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"letter Of The Week"


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my nursery nurse came up with a lovely idea to ensure we reflect a varirty of cultures in our room and planning as this is something we arent really doing, apart form the odd resource.

 

she suggested we focus on a letter each week/month and use something from different cultures beginning with that letter to discuss, either cirlce time or interest table- cant think of egs at the min but mayb different types of animals, clothing, food etc.

 

when she explained i was up for it as i thought she wanted the focus to be on learning about other cultures but as shes putiing it together it seems to be more focused on the letter- so far no work with children has been done but shes put togethr some pictures beginning with the letter A and a sign saying "letter of the week".

 

im assuming as shes started with A she will follow on to B etc etc

 

do you see anything wrong in this? should there be a "letter of the week" with the letters and sounds? as you know its my first time in preschool, but this sounds like something we should be getting away from??

 

heeellp????!!!! i dont want to put down her lovely idea in anyway!

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I used to do this as well but with the coming of the eyfs our early years advisor has said that we should not be doing this. I would be interested in hearing what other authorities have advised

killowengirl

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I used to do this as well but with the coming of the eyfs our early years advisor has said that we should not be doing this. I would be interested in hearing what other authorities have advised

killowengirl

 

what where the reasons given?

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We have decided to do just this during our show 'n' tell time to ensure we comply with Phase 1 of the Letters and Sounds document - part of our "discrete" introduction of phonics.

 

 

can you explain in more detail Di?

 

isnt phase one about listeening skills like songs, rhymes etc as oppossed to introducing the phonics/letter sounds/letters

 

thanks

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Guest tinkerbell

many years ago we used to do this in the reception class..it took 26 weeks to do the whole alphabet!

 

I am not in nursery so please excuse me if this seems silly , could you have a colour a week or a shape of the week where children bring things in drom home to add to a collection/display??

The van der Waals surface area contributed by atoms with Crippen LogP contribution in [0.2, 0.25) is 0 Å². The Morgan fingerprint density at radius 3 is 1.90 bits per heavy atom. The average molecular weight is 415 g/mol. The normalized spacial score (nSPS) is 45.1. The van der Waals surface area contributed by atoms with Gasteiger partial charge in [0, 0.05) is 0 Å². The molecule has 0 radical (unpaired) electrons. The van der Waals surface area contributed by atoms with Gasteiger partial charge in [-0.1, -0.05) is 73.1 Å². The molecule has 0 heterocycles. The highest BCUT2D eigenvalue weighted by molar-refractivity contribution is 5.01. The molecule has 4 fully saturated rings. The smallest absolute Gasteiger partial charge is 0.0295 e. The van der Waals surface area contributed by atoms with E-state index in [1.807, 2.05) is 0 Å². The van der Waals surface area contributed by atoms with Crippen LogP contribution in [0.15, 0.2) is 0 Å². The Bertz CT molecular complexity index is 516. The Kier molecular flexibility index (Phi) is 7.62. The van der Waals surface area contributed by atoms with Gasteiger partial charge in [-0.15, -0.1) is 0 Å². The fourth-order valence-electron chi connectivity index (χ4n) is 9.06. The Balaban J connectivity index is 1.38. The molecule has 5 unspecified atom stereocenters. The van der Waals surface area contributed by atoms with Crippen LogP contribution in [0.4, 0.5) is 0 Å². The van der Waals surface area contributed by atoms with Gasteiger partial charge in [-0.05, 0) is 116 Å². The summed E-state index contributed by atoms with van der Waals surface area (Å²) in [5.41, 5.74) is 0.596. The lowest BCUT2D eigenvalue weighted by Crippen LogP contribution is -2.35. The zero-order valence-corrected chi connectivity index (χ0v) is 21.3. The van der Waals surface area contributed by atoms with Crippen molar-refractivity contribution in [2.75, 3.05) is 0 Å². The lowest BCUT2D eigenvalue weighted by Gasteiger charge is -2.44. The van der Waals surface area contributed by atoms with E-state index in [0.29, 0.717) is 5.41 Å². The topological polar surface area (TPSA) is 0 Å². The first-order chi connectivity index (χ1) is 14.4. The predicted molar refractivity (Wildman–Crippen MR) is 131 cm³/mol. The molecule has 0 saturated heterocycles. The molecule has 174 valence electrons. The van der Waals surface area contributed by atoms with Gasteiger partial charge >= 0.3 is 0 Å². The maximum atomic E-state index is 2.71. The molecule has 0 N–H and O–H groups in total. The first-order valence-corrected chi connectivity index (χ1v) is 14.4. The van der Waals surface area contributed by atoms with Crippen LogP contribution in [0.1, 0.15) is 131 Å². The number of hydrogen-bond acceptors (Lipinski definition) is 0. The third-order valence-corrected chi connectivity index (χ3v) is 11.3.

Tinkerbellx

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can you explain in more detail Di?

 

isnt phase one about listeening skills like songs, rhymes etc as oppossed to introducing the phonics/letter sounds/letters

 

thanks

 

Yes, you are right - children are not expected to be introduced to the written letter (grapheme) in Phase 1. No, I'm not clever - I just read up Phase 1 on this website!:

 

http://www.standards.dfes.gov.uk/local/cll...s/phase_one.pdf.

 

We choose show 'n' tell as our part of the day to ensure speaking and listening skills happen, and chose letter sounds as a topic for parents to follow as they like to know what to help their children bring in from home. We only use the written letter to back up the sound so that those children who already have some knowledge of their letters can build on their interest.

 

Glad you made me think about it, as our CLL Co-Ordinator has the Phase 1 documentation, and I didn't realise how much help and advice it contained until now. Many thanks.

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many years ago we used to do this in the reception class..it took 26 weeks to do the whole alphabet!

 

I am not in nursery so please excuse me if this seems silly , could you have a colour a week or a shape of the week where children bring things in drom home to add to a collection/display??

 

Tinkerbellx

When I started teaching it was the norm to have a letter of the week in reception but as Tinkerbell says this was really slow. I would concentrate on speaking and listening skills with younger children unless they are very able.

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I agree with your sentiments northernbird, not wanting to dampen your staffs ideas, but as others have said, introducing 'letters' in a formal ABC way is not conducive to how children learn letter sounds.( or indeed how they learn about 'objects' )

I also believe that enabling cultural diversity experiences, needs to be more subtle and less 'seperate' from everyday experiences. Cultures are inclusive of our society, and not 'show' pieces.

 

As this member of staff has shown an interest in diversity, maybe just thank her for the idea but say it would be really helpful to you and the children if she could maybe look at each 'play' area of the setting and think of various resources that are used from different cultures to include within each play area. Encourage her to talk to the parents of children who attend who are from a different cultural background, this ensures assumptions or stereotypes aren't used. Maybe this member of staff would also relish being the settings 'inclusion' officer, get her some of the DCFS publications about this subject and give her the responsibility to develop this area that has been identified as 'a bit lacking'. Hopefully she will respond to this positively and enjoy 'working' on helping the setting to improve. She could have a spot on the staff meetings agenda to report back to all how she plans for this area can be developed. :o

 

Peggy

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